If you haven’t thought about web application firewalls (WAFs) in a while, you might think they were an anachronism, a tool of the past that modern application environments don’t bother with. You’d be wrong. While traditional WAF appliances are still popular in data centers and with legacy applications, the WAF market has evolved with the applications it protects and now offers a range of deployment models and form factors to support organizations’ hybrid and multicloud reality. Last year, as Log4Shell sent organizations scrambling, WAF vendors responded by pushing out new rules to block attacks, giving application owners time to identify and upgrade vulnerable Log4j versions.
With the release of the Forrester Now Tech: Web Application Firewalls, Q2 2022, let’s take a quick look at the range of vendors offering web application firewalls:
- CDN-adjacent WAFs: Content delivery networks (CDNs) optimize delivery of web pages and other web content based on the geographic location of users. Many CDNs also offer security controls such as WAFs, which customers can deploy before a web server or — even better — at the edge of the CDN, closer to the origin of malicious traffic, giving even better performance to web content.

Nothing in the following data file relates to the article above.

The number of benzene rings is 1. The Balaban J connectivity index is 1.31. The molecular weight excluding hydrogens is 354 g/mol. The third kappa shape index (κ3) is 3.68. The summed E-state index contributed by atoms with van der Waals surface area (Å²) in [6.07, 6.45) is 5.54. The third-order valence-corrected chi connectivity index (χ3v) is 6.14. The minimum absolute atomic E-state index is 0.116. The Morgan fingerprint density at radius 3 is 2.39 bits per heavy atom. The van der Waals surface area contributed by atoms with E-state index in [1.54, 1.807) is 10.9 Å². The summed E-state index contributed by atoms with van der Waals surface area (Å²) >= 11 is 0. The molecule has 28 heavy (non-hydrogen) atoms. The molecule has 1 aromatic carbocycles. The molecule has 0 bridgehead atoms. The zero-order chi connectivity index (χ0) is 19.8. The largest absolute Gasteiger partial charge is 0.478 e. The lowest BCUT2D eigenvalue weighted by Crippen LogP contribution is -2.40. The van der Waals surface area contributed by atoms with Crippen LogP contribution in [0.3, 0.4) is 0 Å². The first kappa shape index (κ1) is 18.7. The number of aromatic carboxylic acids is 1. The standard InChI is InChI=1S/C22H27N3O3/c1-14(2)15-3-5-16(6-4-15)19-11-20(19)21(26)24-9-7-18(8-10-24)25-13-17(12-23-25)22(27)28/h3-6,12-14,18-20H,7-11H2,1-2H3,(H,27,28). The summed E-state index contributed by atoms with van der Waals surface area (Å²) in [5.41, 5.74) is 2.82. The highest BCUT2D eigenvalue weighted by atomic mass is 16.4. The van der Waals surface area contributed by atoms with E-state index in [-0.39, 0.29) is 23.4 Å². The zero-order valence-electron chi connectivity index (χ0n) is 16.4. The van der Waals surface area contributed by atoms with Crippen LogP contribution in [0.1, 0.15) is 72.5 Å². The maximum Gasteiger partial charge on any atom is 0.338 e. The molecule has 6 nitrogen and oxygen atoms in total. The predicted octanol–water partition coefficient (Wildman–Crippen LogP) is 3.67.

- Cloud-provider-adjacent WAFs: As cloud adoption matured and applications migrated to the cloud, cloud providers offered WAFs as an add-on service. While a couple of these vendors only support applications deployed on their public cloud platform, most extend to supporting applications on-premises and in other clouds.
- Cloud security platforms: These providers extend their security suites — which typically include cloud security posture management (CSPM), cloud workload protection, and container security — to add features like WAF. Because they’re not tied to a specific cloud provider, these solutions can easily support hybrid cloud and multicloud deployments.
- Network-performance-adjacent WAFs: These vendors originally started as appliances and performed load balancing duties in addition to protecting applications. As applications evolved, network-performance-adjacent WAFs became virtual appliances that customers can place anywhere, including the cloud. Many of these vendors have now extended into cloud WAFs and containerized WAFs.
- WAF specialists: These vendors focus on web asset protection and include WAFs as part of their portfolio of products; bot management and API security are common companion offerings. These vendors are also adding new form factors like containerized WAFs.
For more on the strengths and weaknesses of the different functional segments and to learn more about the many players in the WAF space, check out the Forrester Now Tech: Web Application Firewalls, Q2 2022, or reach out to set up an inquiry.